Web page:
The European Trade Union Confederation (ETUC) wrote a letter today to the Presidents of the European Council and the European Commission to ask for urgent meetings with the aim to discuss how to reinforce the social partners’ involvement in the design, governance and implementation of MFF and Recovery Plan, at both European and national levels. ETUC also insists on ensuring that respect of social dialogue, collective bargaining and workplace democracy are binding conditions for funding.
Two million Europeans working abroad will begin benefiting from better pay and conditions from today as the revised posted workers directive comes into force.
The revision, once transposed into national law by member states, enshrines the principle that people doing the same work in the same place must receive the same wage.
It should also oblige employers to cover the cost of travel, board and accommodation of posted workers.
The OECD have backed trade unions’ calls for the EU to extend collective bargaining coverage to close the gender pay gap, especially for women who worked on the frontline of the Covid crisis.
In a new report, the OECD said “women in temporary and part-time jobs face substantial gender wage gaps”, citing the example of essential workers like carers and cleaners.
Commenting on the European Parliament’s resolution, adopted today, on the EU Recovery Plan and EU budget which will lead to tough negotiations between the EU institutions, Luca Visentini, General Secretary of the European Trade Union Confederation said
“The European Parliament is right to attack the European Council’s proposed cuts to the EU budgets for solvency support, health and the Just Transition Fund. Trade unions strongly support MEPs in demanding these budgets are restored, and to stand firm against the pressure they will come under from national governments.
Reacting to the adoption of the EU Recovery Plan by the European Council, ETUC General Secretary Luca Visentini said:
“The adoption of the EU Recovery Plan is good news for the 60 million people across the EU who depend on rapid investment to save their jobs or avoid long term unemployment. The ETUC thanks Presidents Michel and von der Leyen, and the more forward-looking leaders, for their perseverance in reaching an agreement in the most difficult EU negotiations ever.
Over 10 per cent of the EU’s population are relying on the recovery fund to avoid or escape unemployment, trade unions have told national leaders ahead of a crucial EU summit.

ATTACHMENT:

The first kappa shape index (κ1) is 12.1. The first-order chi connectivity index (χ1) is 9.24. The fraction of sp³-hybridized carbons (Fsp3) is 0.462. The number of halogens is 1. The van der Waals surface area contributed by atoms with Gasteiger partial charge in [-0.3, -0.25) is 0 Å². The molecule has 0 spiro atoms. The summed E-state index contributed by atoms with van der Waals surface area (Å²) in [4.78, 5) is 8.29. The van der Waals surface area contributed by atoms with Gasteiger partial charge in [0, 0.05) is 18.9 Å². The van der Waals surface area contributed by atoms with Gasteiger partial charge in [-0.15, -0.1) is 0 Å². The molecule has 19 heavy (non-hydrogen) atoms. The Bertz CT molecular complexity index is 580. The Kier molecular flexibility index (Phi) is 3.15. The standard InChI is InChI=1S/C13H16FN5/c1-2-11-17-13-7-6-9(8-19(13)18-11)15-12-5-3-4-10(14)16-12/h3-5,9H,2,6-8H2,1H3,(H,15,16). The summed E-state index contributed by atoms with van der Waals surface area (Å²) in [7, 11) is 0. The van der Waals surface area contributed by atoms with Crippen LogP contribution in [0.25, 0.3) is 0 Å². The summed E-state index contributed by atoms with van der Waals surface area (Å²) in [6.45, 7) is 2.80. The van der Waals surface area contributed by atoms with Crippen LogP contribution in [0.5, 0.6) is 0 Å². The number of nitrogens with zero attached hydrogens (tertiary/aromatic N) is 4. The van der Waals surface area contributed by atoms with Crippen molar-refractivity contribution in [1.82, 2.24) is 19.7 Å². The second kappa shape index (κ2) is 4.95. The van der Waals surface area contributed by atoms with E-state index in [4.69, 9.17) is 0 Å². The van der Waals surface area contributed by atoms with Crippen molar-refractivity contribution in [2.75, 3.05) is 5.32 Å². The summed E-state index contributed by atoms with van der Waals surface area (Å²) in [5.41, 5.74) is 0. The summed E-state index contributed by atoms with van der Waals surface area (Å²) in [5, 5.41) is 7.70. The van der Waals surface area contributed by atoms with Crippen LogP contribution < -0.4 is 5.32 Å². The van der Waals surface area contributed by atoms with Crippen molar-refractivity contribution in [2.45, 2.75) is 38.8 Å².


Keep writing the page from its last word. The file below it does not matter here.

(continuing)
The European Trade Union Confederation has written to the leaders of the EU institutions and all 27 heads of state to urge them not to further delay adoption of the 750bn Euro package needed to save and create jobs.
The ETUC reminds leaders that there are currently:
Lorry, bus and coach drivers will benefit from real rest breaks and more time at home under new rules adopted by the European Parliament today following a long-running campaign by trade unions.
MEPs have supported major reforms of the road transport sector known as the Mobility Package which will:
Dear readers,Over recent months, trade unions across Europe have been working flat out to defend workers’ health and jobs during the coronavirus crisis. Our summer edition of National UPdates highlights just a few samples of action at national level, in different sectors and with different partners. They illustrate how unions and employers should have a shared interest in safeguarding workers and maintaining jobs and wages through the pandemic.
Eurostat figures published today show 253,000 workers lost their jobs in May, which follows losses of 397,000 jobs in April and 241,000 in March. It takes the total number of unemployed to 14.3 million.
Commenting on the figures, ETUC General Secretary Luca Visentini said:
Responding to the European Commission’s communication on reinforcing the Youth Guarantee, ETUC Confederal Secretary Ludovic Voet said:
“Commissioner Schmit has said rightly that our young people deserve the very best opportunities but we cannot see how the proposal on the table guarantees that.
“We have the highest-skilled generation we have ever seen, particularly in digital skills. So this generation doesn’t need never ending training, they need quality jobs. Young people want a job - not a bridge to a job.